Just look at the data, said Adeyanju, who now works for Microsoft. But at the same time, he knows the 21-year-old version of himself wouldn’t have paid attention to COVID case totals. Different pressures would have been at work as he considered what to do.

“I’m not going to lie. I would look toward the leadership of the team, the coaches, the medical staff, and my parents,” Adeyanju said. “I know my mom would probably tell me not to play. I think that’s what you also have to consider as a young adult. You have a lot of people that are giving you their opinions.

“I understand all the aspects of it and I have empathy. I understand this is a very hard decision for people. If people don’t want to do it, you have to respect it.”

At his alma mater, there is an example of the possible dangers of COVID, beyond just the risk of death. Brady Feeney, a freshman offensive lineman, was infected with the virus and has been held out of fall camp because of concerns about a possible aftereffect with his heart. A recent study from JAMA Cardiology found COVID-19 infection may have lasting impacts on heart health.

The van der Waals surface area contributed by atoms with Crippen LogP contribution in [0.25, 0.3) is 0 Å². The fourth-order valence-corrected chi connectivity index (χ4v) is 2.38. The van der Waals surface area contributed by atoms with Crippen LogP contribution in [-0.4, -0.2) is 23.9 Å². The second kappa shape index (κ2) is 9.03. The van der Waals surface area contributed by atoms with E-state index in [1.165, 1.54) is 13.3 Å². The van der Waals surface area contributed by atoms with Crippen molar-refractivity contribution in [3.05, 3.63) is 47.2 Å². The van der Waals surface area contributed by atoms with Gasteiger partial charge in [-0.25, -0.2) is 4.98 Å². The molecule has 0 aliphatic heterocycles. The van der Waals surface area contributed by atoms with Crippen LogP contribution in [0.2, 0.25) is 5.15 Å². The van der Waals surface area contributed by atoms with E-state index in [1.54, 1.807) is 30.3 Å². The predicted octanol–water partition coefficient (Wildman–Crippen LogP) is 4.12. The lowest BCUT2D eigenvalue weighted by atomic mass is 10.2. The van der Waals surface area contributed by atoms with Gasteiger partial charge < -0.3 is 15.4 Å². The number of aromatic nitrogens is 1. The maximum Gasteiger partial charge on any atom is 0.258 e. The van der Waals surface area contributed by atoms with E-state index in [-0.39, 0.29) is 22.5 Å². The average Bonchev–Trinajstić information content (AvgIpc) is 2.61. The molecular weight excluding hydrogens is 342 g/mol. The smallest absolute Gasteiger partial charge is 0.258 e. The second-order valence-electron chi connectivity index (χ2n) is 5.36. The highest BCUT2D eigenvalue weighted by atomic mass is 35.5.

Whether an athlete knows someone who has suffered through an illness, specifically COVID-19, may alter their perspective. Camiel, a native of Houston, Tex., knows a former coworker who died of the disease. He also imagines, as a former lineman, what kind of effect the virus might have on someone like him during a season.

“You are not able to get up and move and physically interact and run and open up your lungs and train,” Camiel said. “You are putting yourself at more of a risk of injury if you jump back out there.”

“There’s so many what ifs,” Camiel added. “It’s a very challenging decision we are putting on young men, and it’s almost sad we’re doing this. It’s not like they are professional athletes. If I get sick and lose 30 pounds, is my scholarship going to get taken? What’s going to happen?”